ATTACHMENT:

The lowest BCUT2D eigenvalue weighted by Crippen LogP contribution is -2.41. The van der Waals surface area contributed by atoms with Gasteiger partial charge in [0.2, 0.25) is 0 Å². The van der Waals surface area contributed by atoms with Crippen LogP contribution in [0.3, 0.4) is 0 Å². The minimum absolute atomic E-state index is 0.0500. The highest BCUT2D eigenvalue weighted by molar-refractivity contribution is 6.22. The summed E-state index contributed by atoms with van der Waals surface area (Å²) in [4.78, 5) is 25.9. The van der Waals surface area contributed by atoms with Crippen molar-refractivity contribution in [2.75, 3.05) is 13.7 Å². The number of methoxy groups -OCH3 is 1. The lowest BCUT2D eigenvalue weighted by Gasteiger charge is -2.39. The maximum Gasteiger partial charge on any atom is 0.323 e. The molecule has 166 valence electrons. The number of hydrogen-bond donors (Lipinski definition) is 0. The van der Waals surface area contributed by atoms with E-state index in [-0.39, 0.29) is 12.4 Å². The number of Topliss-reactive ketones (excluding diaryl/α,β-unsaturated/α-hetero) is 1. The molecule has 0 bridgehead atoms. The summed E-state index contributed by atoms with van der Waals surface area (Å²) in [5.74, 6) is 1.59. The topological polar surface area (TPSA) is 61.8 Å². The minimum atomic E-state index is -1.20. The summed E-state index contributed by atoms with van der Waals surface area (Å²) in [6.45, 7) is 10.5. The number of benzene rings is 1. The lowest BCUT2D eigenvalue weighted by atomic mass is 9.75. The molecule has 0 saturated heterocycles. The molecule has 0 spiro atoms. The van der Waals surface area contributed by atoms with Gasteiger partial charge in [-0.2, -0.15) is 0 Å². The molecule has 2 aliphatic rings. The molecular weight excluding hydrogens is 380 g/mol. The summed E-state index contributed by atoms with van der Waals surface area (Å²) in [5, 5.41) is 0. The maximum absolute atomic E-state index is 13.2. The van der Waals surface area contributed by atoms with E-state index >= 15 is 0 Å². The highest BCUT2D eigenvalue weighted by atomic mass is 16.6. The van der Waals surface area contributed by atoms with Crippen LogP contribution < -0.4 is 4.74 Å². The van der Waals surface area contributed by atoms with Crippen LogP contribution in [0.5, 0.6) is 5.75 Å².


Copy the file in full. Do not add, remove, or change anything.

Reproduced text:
The lowest BCUT2D eigenvalue weighted by Crippen LogP contribution is -2.41. The van der Waals surface area contributed by atoms with Gasteiger partial charge in [0.2, 0.25) is 0 Å². The van der Waals surface area contributed by atoms with Crippen LogP contribution in [0.3, 0.4) is 0 Å². The minimum absolute atomic E-state index is 0.0500. The highest BCUT2D eigenvalue weighted by molar-refractivity contribution is 6.22. The summed E-state index contributed by atoms with van der Waals surface area (Å²) in [4.78, 5) is 25.9. The van der Waals surface area contributed by atoms with Crippen molar-refractivity contribution in [2.75, 3.05) is 13.7 Å². The number of methoxy groups -OCH3 is 1. The lowest BCUT2D eigenvalue weighted by Gasteiger charge is -2.39. The maximum Gasteiger partial charge on any atom is 0.323 e. The molecule has 166 valence electrons. The number of hydrogen-bond donors (Lipinski definition) is 0. The van der Waals surface area contributed by atoms with E-state index in [-0.39, 0.29) is 12.4 Å². The number of Topliss-reactive ketones (excluding diaryl/α,β-unsaturated/α-hetero) is 1. The molecule has 0 bridgehead atoms. The summed E-state index contributed by atoms with van der Waals surface area (Å²) in [5.74, 6) is 1.59. The topological polar surface area (TPSA) is 61.8 Å². The minimum atomic E-state index is -1.20. The summed E-state index contributed by atoms with van der Waals surface area (Å²) in [6.45, 7) is 10.5. The number of benzene rings is 1. The lowest BCUT2D eigenvalue weighted by atomic mass is 9.75. The molecule has 0 saturated heterocycles. The molecule has 0 spiro atoms. The van der Waals surface area contributed by atoms with Gasteiger partial charge in [-0.2, -0.15) is 0 Å². The molecule has 2 aliphatic rings. The molecular weight excluding hydrogens is 380 g/mol. The summed E-state index contributed by atoms with van der Waals surface area (Å²) in [5, 5.41) is 0. The maximum absolute atomic E-state index is 13.2. The van der Waals surface area contributed by atoms with E-state index >= 15 is 0 Å². The highest BCUT2D eigenvalue weighted by atomic mass is 16.6. The van der Waals surface area contributed by atoms with Crippen LogP contribution < -0.4 is 4.74 Å². The van der Waals surface area contributed by atoms with Crippen LogP contribution in [0.5, 0.6) is 5.75 Å².